Following through on my desire to finish some of the Vietnamese teas I have lying around, I finished a sample pouch of this yesterday evening. As much as I enjoy Vietnamese blacks and oolongs, Vietnamese green teas are often very hit or miss for me. Too often I find them to be bitter, astringent, and lacking in depth. This one, though it did not entirely change my mind, turned out to be pretty good overall.
I prepared this tea gongfu style. I normally don’t rinse many green teas, but I went ahead and rinsed this one. I was aware that this tea has a reputation for being intense and I was hoping to not only wake the tea up, but also to take a little bit of the edge off. After the rinse, I steeped my usual 6 grams of loose leaf material in 4 ounces of 167 F water for 5 seconds. This infusion was chased by 13 subsequent infusions. Steep times were as follows: 7 seconds, 10 seconds, 15 seconds, 20 seconds, 25 seconds, 30 seconds, 40 seconds, 50 seconds, 1 minute, 1 minute 15 seconds, 1 minute 30 seconds, 2 minutes, and 3 minutes.
Prior to the rinse, the dry tea leaves emitted fairly powerful aromas of grass, hay, and corn husk. The rinse brought out hints of straw, leaf vegetables, and soybean, while the first infusion brought out something of a sweetness. In the mouth, I picked up pronounced notes of grass, hay, straw, and corn husk underscored by touches of sweetness and an almost salty, marine quality. Subsequent infusions brought out greater astringency, as well as aromas and flavors of chestnut, nectar, seaweed, sea salt, kale, toasted rice, and minerals. I never picked up on anything honey-like, but I did get something oddly floral. It almost reminded me of petunias, though that can’t possibly be right. The later infusions were grassy, grainy, and nutty with a more powerful mineral presence. Oddly enough, however, I picked up a few additional vegetal notes, almost like a mixture of spinach and leaf lettuce, around this time.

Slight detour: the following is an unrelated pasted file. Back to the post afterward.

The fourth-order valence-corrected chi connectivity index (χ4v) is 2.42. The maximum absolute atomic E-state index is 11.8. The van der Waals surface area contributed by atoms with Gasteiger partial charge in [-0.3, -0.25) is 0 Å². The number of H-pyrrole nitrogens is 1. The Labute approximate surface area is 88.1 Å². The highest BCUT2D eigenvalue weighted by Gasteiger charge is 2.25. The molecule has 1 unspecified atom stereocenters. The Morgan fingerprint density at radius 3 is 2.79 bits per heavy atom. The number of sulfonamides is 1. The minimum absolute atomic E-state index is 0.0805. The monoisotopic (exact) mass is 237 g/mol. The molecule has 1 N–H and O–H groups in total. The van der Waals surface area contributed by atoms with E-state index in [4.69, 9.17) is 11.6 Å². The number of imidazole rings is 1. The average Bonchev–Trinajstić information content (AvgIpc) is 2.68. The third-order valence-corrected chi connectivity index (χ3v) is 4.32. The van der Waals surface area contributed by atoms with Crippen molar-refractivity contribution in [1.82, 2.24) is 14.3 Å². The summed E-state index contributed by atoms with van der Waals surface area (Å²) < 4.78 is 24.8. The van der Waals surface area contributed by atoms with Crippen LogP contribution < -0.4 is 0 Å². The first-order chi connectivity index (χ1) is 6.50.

What-Cha advertised this tea as possessing a powerful grassy taste and they were not exaggerating at all. This was an extremely grassy, vegetal tea. Honestly, it was far from bad, but it was also not the sort of green tea I have been favoring in recent months. Still, I found this tea to be appealing enough. I certainly would not turn down the opportunity to try it again at some point in the future.
Flavors: Chestnut, Corn Husk, Floral, Grass, Hay, Kale, Lettuce, Marine, Mineral, Nectar, Salt, Seaweed, Soybean, Spinach, Straw, Toasted Rice